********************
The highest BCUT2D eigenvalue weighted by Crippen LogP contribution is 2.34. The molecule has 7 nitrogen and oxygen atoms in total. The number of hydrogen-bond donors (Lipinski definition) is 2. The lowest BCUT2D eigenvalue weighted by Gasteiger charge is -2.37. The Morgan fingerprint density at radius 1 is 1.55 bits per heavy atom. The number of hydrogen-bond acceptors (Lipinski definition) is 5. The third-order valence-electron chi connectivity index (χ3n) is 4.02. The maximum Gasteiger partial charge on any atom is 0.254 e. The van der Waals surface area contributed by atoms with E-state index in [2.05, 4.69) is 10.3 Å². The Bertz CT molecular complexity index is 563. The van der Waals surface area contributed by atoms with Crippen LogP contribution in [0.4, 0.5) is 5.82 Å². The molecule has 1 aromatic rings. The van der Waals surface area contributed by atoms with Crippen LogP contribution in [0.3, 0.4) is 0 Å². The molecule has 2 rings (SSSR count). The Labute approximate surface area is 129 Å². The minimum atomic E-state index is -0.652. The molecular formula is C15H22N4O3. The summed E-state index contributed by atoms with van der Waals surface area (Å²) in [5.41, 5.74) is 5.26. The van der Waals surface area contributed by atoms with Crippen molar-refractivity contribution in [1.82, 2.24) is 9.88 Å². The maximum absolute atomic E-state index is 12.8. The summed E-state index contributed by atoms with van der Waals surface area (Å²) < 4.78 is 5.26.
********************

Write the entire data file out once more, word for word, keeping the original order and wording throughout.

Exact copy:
The highest BCUT2D eigenvalue weighted by Crippen LogP contribution is 2.34. The molecule has 7 nitrogen and oxygen atoms in total. The number of hydrogen-bond donors (Lipinski definition) is 2. The lowest BCUT2D eigenvalue weighted by Gasteiger charge is -2.37. The Morgan fingerprint density at radius 1 is 1.55 bits per heavy atom. The number of hydrogen-bond acceptors (Lipinski definition) is 5. The third-order valence-electron chi connectivity index (χ3n) is 4.02. The maximum Gasteiger partial charge on any atom is 0.254 e. The van der Waals surface area contributed by atoms with E-state index in [2.05, 4.69) is 10.3 Å². The Bertz CT molecular complexity index is 563. The van der Waals surface area contributed by atoms with Crippen LogP contribution in [0.4, 0.5) is 5.82 Å². The molecule has 1 aromatic rings. The van der Waals surface area contributed by atoms with Crippen LogP contribution in [0.3, 0.4) is 0 Å². The molecule has 2 rings (SSSR count). The Labute approximate surface area is 129 Å². The minimum atomic E-state index is -0.652. The molecular formula is C15H22N4O3. The summed E-state index contributed by atoms with van der Waals surface area (Å²) in [5.41, 5.74) is 5.26. The van der Waals surface area contributed by atoms with Crippen molar-refractivity contribution in [1.82, 2.24) is 9.88 Å². The maximum absolute atomic E-state index is 12.8. The summed E-state index contributed by atoms with van der Waals surface area (Å²) < 4.78 is 5.26.